The history of Japan’s economy after the Second World War is nothing short of miraculous. An entire country’s industry was leveled, and the two most potent bombs ever created in history left Nagasaki and Hiroshima a pile of smoldering ash. Somehow, through a combination of smart state interventionism, a robust steel industry, and a great deal of luck, Japan became the country that, in the time span of about 40 years, managed to become one of the world’s most powerful economic powers. Unfortunately, it had its price.
The resulting system that was behind this economic miracle has changed the social norms and lead people to become overambitious shut-ins. It is often reported that the Japanese are no longer having sex, opting to purchase sex dolls and focus on their career. Is it true, and if yes, why is it so?
It is not true that Japan’s low fertility rates could be explained by the existence of Hikikomori. Hikikomori are people who have decided to withdraw from society and live in isolation. They actively avoid contact with other people, not leaving their homes for extended periods of time. Depending on the exact definition of this group, their number is estimated from 500 thousand to 1 million people. Given that the entire country’s population is 126 million, it’s too insignificant a number to make a noticeable difference.
The case of Hikikomori is often brought to attention, but although not as pronounced, the tendencies that lead some people to completely abandon society can also be noticed in huge swaths of Japan’s population.
In Japan’s corporate, dog-eat-dog world, marriage is seen as having negative results on productivity. It is especially true when a woman gets married. Because the chance of them getting pregnant rises, married women are less likely to get promoted. They are also less likely to accept inflexible working hours.
It doesn’t stop here, though. Men who are married are also less likely to be competitive and focused on work to the same extent as when unmarried. Having a career and being married doesn’t go hand in hand in Japan. Still, the conservative paradigm, with the woman staying home, while the husband is the primary provider, isn’t that popular either. Combining it with a high cost of raising a child in Japan, which requires both parents to work, creates a catch-22 situation.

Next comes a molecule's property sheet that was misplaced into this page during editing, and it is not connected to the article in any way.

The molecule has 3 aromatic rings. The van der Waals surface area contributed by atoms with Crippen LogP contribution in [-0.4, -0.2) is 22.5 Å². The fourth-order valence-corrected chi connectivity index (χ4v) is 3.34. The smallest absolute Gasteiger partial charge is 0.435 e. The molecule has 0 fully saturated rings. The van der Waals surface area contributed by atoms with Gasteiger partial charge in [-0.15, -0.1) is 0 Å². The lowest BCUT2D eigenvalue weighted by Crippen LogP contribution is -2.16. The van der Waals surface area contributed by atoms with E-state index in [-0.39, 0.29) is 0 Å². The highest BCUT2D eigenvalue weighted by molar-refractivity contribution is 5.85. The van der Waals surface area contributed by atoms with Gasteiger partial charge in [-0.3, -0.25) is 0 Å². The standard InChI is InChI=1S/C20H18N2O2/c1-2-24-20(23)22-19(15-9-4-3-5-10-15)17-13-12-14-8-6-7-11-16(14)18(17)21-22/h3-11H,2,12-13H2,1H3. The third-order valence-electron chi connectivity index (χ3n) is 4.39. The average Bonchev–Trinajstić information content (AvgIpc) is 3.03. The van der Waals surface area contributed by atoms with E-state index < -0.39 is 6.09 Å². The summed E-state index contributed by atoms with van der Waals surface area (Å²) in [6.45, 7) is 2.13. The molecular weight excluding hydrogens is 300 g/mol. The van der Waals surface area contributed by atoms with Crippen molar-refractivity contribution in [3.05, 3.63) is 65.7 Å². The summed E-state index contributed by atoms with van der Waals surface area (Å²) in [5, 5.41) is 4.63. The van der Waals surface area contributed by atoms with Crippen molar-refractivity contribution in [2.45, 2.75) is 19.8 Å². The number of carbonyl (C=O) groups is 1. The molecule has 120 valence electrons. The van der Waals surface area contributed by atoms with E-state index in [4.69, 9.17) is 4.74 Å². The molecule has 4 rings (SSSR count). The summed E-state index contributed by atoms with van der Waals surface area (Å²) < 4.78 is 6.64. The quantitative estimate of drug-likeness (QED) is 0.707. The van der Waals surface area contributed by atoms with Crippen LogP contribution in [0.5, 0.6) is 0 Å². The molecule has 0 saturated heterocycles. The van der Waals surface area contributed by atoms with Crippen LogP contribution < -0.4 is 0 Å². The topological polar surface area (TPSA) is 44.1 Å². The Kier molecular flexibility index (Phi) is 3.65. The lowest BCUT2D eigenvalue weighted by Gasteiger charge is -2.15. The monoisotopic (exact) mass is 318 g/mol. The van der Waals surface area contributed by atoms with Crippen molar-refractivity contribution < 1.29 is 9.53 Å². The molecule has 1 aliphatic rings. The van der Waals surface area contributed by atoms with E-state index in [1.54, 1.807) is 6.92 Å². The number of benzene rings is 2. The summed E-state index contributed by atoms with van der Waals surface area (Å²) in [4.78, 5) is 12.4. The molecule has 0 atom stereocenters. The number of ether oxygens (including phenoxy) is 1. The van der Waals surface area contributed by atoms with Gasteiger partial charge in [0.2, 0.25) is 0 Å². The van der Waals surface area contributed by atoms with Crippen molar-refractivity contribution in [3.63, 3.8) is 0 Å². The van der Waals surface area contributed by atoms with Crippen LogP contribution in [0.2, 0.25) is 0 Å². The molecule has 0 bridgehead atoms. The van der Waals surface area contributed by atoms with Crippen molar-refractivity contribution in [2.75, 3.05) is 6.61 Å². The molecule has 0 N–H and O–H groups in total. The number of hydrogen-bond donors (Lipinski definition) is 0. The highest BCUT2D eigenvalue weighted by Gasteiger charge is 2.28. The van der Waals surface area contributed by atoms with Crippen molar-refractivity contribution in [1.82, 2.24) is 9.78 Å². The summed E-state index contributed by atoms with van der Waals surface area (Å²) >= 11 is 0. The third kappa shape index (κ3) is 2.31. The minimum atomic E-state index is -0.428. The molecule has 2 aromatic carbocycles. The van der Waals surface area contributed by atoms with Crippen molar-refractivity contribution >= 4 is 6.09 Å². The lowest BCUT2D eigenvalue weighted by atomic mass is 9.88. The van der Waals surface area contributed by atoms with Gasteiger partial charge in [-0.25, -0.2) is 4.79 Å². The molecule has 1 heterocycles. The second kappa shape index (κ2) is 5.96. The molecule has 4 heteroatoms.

As a result, people decide to either abandon any sort of romantic pursuit or find some ersatz. Men who choose the first option are called “Herbivore men”. They are not shut-ins, they lead normal lives, apart from the fact that they are no longer interested in relationships and sex. They are not asexual; it is more of a conscious decision to avoid the potential problems that contacts with the opposite sex could bring.
Others try to find substitutes for a real relationship – be it through porn, prostitutes, anime sex dolls, or dating simulators. It is not as good as love, but at least it won’t cause your career to end up in ruins. One night stands are not uncommon. Although the fear of the opposite sex is one of the factors, more important is the desire to avoid any unnecessary consequences a real relationship could bring. Lack of sexual intimacy creates a demand for sex workers whose primary concern isn’t to sexually please their clients, but rather to create a comforting and safe atmosphere.
Is Japan unique?
To some extent, the answer is yes. It is no surprise that the birth rates are falling in developed countries. Sex education is more prevalent, the child mortality is down, and more and more people decide to live on their own. Nowhere in Europe, though, did the birth rates fall to such a dramatic level – since 2011, Japan’s population is getting smaller each year.
The dramatic consequences
The burden on the economy cannot be overstated. The government makes attempts to reverse this downward spiral, but to not much effect. Cutting taxes for parents of young kids will surely create an opportunity for people whose’ only concern is that raising a child is costly, but it is only part of a problem.
Not having to worry about taxes is great, but economic incentives won’t do much good if the underlying causes are more deeply ingrained in Japan’s society. It takes more time to change the perception of basic concepts such as family, a healthy relationship, or intimacy. Young people have trouble navigating through a maze of self-contradictory societal expectations clashing with their own perspective, influenced by fear, and the feeling of alienation.
In 1994, Japan represented 17,8% of the world’s economy. A highly competitive culture is extremely beneficial if you want to become an economic powerhouse. Somewhere along the way, though, the people began to feel that contacts with the opposite sex are either undesirable or that they could bring unwanted ramifications. As an effect, in 2014, 33% of Japan’s population was above the age of 60. If, in the near future, Japan’s retirement age won’t get raised, the burden for the economy might be catastrophic.